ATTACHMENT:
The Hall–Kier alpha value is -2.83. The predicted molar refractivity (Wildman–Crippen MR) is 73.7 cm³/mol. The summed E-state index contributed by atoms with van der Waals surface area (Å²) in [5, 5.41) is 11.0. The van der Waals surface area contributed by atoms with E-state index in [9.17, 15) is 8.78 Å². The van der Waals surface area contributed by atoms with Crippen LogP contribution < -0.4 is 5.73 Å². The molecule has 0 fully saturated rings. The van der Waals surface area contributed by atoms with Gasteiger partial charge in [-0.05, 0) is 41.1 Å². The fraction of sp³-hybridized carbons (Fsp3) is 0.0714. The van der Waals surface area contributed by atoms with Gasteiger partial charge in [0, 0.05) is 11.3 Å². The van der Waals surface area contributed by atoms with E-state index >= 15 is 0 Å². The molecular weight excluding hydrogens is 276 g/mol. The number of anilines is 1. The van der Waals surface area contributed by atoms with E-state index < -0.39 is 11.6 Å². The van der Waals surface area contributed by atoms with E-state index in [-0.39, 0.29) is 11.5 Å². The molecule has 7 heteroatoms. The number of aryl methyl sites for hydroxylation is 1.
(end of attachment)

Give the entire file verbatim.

The Hall–Kier alpha value is -2.83. The predicted molar refractivity (Wildman–Crippen MR) is 73.7 cm³/mol. The summed E-state index contributed by atoms with van der Waals surface area (Å²) in [5, 5.41) is 11.0. The van der Waals surface area contributed by atoms with E-state index in [9.17, 15) is 8.78 Å². The van der Waals surface area contributed by atoms with Crippen LogP contribution < -0.4 is 5.73 Å². The molecule has 0 fully saturated rings. The van der Waals surface area contributed by atoms with Gasteiger partial charge in [-0.05, 0) is 41.1 Å². The fraction of sp³-hybridized carbons (Fsp3) is 0.0714. The van der Waals surface area contributed by atoms with Gasteiger partial charge in [0, 0.05) is 11.3 Å². The van der Waals surface area contributed by atoms with E-state index >= 15 is 0 Å². The molecular weight excluding hydrogens is 276 g/mol. The number of anilines is 1. The van der Waals surface area contributed by atoms with E-state index < -0.39 is 11.6 Å². The van der Waals surface area contributed by atoms with E-state index in [-0.39, 0.29) is 11.5 Å². The molecule has 7 heteroatoms. The number of aryl methyl sites for hydroxylation is 1.